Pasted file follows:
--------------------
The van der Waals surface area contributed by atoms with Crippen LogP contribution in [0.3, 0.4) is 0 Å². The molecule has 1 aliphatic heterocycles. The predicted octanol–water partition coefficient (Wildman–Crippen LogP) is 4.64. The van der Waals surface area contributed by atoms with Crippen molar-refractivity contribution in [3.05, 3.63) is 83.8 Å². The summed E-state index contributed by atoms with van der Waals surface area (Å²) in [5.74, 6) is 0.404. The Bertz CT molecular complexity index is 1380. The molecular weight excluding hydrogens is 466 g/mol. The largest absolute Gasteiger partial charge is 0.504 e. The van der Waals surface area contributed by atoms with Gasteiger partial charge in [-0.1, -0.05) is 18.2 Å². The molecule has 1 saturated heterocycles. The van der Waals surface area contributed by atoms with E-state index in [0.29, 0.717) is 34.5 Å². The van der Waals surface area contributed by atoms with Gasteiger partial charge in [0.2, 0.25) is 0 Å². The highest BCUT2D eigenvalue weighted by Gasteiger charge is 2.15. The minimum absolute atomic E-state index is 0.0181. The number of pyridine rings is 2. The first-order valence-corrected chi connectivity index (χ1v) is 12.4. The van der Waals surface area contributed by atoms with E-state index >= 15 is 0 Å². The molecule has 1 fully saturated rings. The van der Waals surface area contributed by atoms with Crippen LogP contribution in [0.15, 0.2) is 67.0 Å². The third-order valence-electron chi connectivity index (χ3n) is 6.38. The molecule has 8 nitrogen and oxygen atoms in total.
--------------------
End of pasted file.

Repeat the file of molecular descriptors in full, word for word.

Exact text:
The van der Waals surface area contributed by atoms with Crippen LogP contribution in [0.3, 0.4) is 0 Å². The molecule has 1 aliphatic heterocycles. The predicted octanol–water partition coefficient (Wildman–Crippen LogP) is 4.64. The van der Waals surface area contributed by atoms with Crippen molar-refractivity contribution in [3.05, 3.63) is 83.8 Å². The summed E-state index contributed by atoms with van der Waals surface area (Å²) in [5.74, 6) is 0.404. The Bertz CT molecular complexity index is 1380. The molecular weight excluding hydrogens is 466 g/mol. The largest absolute Gasteiger partial charge is 0.504 e. The van der Waals surface area contributed by atoms with Gasteiger partial charge in [-0.1, -0.05) is 18.2 Å². The molecule has 1 saturated heterocycles. The van der Waals surface area contributed by atoms with E-state index in [0.29, 0.717) is 34.5 Å². The van der Waals surface area contributed by atoms with Gasteiger partial charge in [0.2, 0.25) is 0 Å². The highest BCUT2D eigenvalue weighted by Gasteiger charge is 2.15. The minimum absolute atomic E-state index is 0.0181. The number of pyridine rings is 2. The first-order valence-corrected chi connectivity index (χ1v) is 12.4. The van der Waals surface area contributed by atoms with E-state index >= 15 is 0 Å². The molecule has 1 fully saturated rings. The van der Waals surface area contributed by atoms with Crippen LogP contribution in [0.15, 0.2) is 67.0 Å². The third-order valence-electron chi connectivity index (χ3n) is 6.38. The molecule has 8 nitrogen and oxygen atoms in total.